The Sneakers, the dBs, working closely with Big Star, and with a unique solo career all is own, Chris Stamey has had his hand all over numerous touchstones in rock music. He speaks to PopMatters about his latest album, honoring Leonard Cohen, and how when you invite XTC's Andy Partridge to sing on your album, he just might do something else instead ...
Alex Chilton spent his musical life testing the limits of his enormous gifts and the patience of his devoted fans. He was a conflicted artist, equally talented and mistrusting of his talents. Music came easily, so he made it harder.
It's impossible with Chilton's music to not become personally engulfed; it's impossible to not feel an impenetrable attachment to it. The quintessential outsider, his music spoke to generations of fans who encapsulate those wrangled emotions.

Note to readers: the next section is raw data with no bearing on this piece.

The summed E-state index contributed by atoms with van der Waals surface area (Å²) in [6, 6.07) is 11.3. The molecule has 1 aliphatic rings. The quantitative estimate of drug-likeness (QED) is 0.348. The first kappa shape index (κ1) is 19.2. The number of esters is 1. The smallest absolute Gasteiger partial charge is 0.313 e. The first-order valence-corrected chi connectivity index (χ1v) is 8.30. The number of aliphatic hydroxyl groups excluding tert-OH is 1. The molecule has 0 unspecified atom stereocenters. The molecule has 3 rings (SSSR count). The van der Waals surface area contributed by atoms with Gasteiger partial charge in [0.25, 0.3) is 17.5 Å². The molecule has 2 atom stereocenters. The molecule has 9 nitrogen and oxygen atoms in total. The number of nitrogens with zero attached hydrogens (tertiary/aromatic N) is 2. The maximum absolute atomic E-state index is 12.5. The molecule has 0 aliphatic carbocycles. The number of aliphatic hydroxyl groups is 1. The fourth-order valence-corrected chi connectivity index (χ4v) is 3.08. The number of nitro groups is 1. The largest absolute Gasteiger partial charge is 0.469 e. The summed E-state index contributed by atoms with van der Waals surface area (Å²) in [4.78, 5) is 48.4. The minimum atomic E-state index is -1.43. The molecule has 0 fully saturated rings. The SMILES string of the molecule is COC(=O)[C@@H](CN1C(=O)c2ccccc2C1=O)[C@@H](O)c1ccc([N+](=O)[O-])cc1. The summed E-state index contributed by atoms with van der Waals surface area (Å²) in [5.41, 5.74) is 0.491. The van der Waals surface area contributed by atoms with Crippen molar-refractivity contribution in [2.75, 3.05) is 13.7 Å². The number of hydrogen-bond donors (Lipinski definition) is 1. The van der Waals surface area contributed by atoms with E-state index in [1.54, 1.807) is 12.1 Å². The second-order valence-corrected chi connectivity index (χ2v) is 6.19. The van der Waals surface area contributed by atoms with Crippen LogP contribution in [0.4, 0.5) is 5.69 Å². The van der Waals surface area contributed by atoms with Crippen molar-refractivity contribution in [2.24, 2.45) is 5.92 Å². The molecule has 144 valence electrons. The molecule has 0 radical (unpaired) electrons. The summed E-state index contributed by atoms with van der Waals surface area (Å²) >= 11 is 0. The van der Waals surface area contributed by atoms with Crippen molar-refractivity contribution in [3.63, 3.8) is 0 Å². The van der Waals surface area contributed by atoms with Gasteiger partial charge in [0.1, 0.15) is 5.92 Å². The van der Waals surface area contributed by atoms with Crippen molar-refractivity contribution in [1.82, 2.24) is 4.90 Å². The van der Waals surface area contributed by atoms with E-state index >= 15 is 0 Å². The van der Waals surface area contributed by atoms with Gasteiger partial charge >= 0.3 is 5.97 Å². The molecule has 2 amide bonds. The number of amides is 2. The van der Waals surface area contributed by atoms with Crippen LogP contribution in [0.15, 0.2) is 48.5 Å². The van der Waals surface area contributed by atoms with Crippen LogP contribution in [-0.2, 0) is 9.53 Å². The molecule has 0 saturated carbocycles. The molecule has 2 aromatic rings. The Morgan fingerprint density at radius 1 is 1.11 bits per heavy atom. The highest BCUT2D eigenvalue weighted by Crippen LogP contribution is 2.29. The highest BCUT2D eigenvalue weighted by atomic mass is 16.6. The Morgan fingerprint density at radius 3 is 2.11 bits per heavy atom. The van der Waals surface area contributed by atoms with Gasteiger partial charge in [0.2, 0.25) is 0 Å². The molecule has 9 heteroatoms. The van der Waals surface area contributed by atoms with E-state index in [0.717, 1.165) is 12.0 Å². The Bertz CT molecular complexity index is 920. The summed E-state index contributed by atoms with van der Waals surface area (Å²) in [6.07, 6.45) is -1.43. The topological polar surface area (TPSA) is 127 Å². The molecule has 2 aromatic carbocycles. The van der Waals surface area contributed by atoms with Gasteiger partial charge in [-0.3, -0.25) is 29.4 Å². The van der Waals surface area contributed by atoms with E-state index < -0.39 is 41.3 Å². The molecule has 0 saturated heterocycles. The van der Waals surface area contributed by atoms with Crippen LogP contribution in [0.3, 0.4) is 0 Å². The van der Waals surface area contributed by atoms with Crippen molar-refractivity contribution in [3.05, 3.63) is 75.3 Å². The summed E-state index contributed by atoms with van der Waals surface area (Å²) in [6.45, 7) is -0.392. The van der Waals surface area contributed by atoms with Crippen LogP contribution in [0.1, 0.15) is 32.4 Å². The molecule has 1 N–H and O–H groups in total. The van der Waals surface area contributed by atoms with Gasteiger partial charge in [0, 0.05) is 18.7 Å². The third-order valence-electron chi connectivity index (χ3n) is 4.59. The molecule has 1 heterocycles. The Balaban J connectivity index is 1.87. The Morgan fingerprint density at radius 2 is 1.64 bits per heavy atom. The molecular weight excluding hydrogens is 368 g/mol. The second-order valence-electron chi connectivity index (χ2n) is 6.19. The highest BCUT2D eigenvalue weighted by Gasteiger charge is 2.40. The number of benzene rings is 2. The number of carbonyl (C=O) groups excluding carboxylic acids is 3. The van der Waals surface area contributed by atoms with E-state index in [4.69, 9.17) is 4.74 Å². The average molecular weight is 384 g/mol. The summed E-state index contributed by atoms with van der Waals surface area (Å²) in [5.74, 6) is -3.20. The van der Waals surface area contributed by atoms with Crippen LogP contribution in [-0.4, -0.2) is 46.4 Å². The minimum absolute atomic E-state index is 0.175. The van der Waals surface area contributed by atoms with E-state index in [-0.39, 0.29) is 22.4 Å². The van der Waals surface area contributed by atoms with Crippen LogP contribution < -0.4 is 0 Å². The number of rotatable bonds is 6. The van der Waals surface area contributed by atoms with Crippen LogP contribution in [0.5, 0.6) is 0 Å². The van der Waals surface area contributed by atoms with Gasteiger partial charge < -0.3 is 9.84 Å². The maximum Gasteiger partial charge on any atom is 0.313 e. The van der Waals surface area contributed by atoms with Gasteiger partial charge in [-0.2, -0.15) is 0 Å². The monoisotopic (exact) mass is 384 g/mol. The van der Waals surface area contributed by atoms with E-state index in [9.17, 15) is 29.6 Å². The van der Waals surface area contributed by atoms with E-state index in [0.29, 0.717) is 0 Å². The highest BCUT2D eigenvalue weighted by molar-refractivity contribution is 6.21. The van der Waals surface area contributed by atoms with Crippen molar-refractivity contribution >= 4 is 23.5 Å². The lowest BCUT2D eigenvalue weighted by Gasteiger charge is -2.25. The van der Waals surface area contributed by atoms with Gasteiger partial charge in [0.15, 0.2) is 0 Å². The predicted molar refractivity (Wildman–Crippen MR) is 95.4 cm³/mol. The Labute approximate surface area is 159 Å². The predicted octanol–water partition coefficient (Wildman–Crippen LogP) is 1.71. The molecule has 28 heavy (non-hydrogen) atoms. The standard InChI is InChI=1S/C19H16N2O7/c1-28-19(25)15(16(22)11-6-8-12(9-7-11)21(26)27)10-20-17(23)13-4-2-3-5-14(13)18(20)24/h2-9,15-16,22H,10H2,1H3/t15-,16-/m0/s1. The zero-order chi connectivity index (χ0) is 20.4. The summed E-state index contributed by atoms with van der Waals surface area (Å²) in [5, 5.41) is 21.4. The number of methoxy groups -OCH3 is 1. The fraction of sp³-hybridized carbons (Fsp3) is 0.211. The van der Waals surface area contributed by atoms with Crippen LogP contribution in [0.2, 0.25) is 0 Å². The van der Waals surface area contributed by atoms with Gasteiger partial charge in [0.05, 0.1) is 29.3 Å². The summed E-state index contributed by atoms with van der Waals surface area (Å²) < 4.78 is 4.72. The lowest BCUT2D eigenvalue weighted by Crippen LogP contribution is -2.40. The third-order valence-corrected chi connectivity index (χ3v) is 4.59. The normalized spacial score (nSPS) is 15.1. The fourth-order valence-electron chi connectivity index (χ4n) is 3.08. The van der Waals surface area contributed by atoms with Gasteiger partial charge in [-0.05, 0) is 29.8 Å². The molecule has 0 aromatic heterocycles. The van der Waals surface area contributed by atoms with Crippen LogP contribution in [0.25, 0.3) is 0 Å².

Big Star may have long dwindled on the threshold of musical ubiquity and dangling obscurity, but it strangely seems like the only befitting legacy for artists so caught between their innate standing as pop music outsiders and their reverential, ever-striving will for superstardom.
Chernikowski's 35mm black-and-white stills (a sampling of which is included in the Museum of Modern Art’s Looking at Music: Side 2 exhibit this fall) exude more than just an appreciation for the magnetic personalities they capture, but also a sense of discovery.